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In this episode of International Horizons, RBI director John Torpey discusses the past and future of citizenship with David Jacobson, Professor of Sociology at the University of South Florida (Tampa). They discuss the origins of the concept of citizenship in the ancient Near East a few thousand years ago and how kinship notions shape the debate on …
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"What happened in Hong Kong is not an anomaly but a warning" - Hong Kong Human Rights defender Chow Hang Tung, speech written from prison upon receiving a human rights award. In our interview today, I spoke with Professor Michael C. Davis, author of Freedom Undone: The Assault on Liberal Values and Institutions in Hong Kong (AAS and Columbia UP, 20…
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Contemporary politics is characterized by the rise (and fall) of many new parties. But what tools do political scientists have to map and measure electoral volatility? How can we best capture this change? And what insights can political scientists draw from other disciplines? Join host Tim Haughton for a discussion with Allan Sikk and Philipp Köker…
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Since its founding in 1995, the FSB, Russia's Federal Security Service, has regained the majority of the domestic security functions of the Soviet-era KGB. Under Vladimir Putin, who served as FSB director just before becoming president, the agency has grown to be one of the most powerful and favored organizations in Russia. The FSB not only conduct…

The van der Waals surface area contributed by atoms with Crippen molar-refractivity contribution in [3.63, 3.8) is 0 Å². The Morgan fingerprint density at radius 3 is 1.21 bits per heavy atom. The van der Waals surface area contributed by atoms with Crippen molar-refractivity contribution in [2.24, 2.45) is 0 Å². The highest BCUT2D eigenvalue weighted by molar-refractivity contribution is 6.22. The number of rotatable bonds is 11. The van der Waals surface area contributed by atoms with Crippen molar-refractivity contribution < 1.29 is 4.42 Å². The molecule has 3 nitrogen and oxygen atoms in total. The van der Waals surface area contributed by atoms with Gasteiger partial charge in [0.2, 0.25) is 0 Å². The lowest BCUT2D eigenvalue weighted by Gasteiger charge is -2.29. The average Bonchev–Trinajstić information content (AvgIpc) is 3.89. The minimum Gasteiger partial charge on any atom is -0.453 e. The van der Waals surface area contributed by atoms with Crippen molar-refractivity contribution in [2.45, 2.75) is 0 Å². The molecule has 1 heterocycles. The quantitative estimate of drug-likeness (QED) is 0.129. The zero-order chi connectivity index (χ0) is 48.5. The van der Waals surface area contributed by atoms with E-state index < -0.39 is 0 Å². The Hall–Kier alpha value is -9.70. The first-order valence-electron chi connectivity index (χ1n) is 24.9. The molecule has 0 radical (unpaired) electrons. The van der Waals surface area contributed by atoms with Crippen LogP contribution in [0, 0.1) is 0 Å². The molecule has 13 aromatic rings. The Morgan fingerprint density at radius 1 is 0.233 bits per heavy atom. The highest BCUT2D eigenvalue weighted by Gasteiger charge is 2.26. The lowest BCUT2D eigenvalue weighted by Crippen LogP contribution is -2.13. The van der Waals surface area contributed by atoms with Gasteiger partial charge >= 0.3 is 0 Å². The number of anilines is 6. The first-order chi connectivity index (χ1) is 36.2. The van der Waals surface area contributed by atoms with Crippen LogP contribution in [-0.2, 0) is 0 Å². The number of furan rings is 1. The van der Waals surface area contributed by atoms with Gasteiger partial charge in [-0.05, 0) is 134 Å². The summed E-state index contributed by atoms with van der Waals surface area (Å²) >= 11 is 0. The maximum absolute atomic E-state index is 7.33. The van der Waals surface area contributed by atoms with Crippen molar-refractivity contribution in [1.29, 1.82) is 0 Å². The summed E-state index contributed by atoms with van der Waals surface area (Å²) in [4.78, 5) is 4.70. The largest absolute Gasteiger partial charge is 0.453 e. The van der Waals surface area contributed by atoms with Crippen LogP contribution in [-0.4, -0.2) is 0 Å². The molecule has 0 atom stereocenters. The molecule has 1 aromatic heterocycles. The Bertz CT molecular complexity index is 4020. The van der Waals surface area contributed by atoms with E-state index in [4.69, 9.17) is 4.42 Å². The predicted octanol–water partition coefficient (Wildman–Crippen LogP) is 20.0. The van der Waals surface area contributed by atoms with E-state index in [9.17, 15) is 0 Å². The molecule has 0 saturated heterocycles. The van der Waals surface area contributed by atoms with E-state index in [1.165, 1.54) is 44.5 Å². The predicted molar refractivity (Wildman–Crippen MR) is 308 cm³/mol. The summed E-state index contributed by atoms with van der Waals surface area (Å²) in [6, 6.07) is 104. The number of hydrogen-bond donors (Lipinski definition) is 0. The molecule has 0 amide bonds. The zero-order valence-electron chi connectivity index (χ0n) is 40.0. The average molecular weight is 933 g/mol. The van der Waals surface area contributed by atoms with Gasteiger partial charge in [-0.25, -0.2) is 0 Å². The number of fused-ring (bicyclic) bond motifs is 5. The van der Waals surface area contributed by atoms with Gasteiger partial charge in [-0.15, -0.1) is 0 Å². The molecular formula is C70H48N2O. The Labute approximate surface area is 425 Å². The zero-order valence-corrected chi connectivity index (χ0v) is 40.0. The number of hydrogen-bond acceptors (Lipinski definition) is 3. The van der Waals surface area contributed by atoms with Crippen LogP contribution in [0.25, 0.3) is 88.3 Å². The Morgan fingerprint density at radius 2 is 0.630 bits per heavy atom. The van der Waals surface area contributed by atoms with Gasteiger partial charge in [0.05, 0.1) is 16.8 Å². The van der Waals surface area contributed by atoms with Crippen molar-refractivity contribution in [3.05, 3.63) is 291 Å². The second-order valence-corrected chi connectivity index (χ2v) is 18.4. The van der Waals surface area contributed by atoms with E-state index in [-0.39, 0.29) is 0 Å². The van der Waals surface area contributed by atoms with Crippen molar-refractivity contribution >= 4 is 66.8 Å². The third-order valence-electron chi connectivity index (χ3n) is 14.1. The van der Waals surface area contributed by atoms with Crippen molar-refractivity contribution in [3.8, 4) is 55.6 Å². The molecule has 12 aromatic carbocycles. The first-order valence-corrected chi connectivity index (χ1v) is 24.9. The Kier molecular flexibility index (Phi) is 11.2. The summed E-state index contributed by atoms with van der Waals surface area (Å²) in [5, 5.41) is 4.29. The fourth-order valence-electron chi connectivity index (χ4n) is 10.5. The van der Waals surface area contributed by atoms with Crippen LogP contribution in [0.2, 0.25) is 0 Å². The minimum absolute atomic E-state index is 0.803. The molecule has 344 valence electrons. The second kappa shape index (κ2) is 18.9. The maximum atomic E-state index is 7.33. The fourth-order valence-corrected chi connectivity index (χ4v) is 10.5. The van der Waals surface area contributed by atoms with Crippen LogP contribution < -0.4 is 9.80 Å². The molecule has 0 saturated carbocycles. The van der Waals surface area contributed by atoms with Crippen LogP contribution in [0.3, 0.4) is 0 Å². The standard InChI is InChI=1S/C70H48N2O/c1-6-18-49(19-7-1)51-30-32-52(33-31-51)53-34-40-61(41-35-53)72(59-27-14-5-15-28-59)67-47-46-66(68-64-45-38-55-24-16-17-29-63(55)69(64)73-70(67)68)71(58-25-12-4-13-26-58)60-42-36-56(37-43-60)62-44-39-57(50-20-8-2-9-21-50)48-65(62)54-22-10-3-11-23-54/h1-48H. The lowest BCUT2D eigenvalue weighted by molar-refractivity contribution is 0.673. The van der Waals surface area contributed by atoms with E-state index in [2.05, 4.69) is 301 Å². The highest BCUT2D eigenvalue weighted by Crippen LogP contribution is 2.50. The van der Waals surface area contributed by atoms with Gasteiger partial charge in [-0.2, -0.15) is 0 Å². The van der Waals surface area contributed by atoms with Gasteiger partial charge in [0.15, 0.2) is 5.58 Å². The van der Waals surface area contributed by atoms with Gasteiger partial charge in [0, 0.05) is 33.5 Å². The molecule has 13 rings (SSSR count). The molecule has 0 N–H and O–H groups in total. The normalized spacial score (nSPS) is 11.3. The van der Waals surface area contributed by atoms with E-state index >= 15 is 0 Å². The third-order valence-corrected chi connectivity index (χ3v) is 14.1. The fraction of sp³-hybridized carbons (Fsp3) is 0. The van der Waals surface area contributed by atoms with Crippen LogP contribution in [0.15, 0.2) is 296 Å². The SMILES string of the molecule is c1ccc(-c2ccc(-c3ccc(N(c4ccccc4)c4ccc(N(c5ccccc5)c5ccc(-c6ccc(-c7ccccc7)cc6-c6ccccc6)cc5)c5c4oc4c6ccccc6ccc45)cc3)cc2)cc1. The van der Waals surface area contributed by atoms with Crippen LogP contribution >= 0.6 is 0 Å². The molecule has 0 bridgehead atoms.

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Global adoption of the Internet has exploded, yet we are only beginning to understand the Internet's profound political consequences. Authoritarian states are digitally catching up with their democratic counterparts, and both are showing a growing interest in the use of cyber controls--online censorship and surveillance technologies--that allow gov…
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How and why the election of Donald Trump inspired more women to enter politics. Donald Trump's victory over Hillary Clinton in the 2016 presidential election shocked and dismayed many women, and motivated many to run for office at all levels of government. In The Pink Wave: Women Running for Office After Trump (NYU Press, 2023), Regina M. Matheson …
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Is contemporary international order truly a secular arrangement? Theorists of international relations typically adhere to a narrative that portrays the modern states system as the product of a gradual process of secularization that transcended the religiosity of medieval Christendom. William Bain's Political Theology of International Order (Oxford …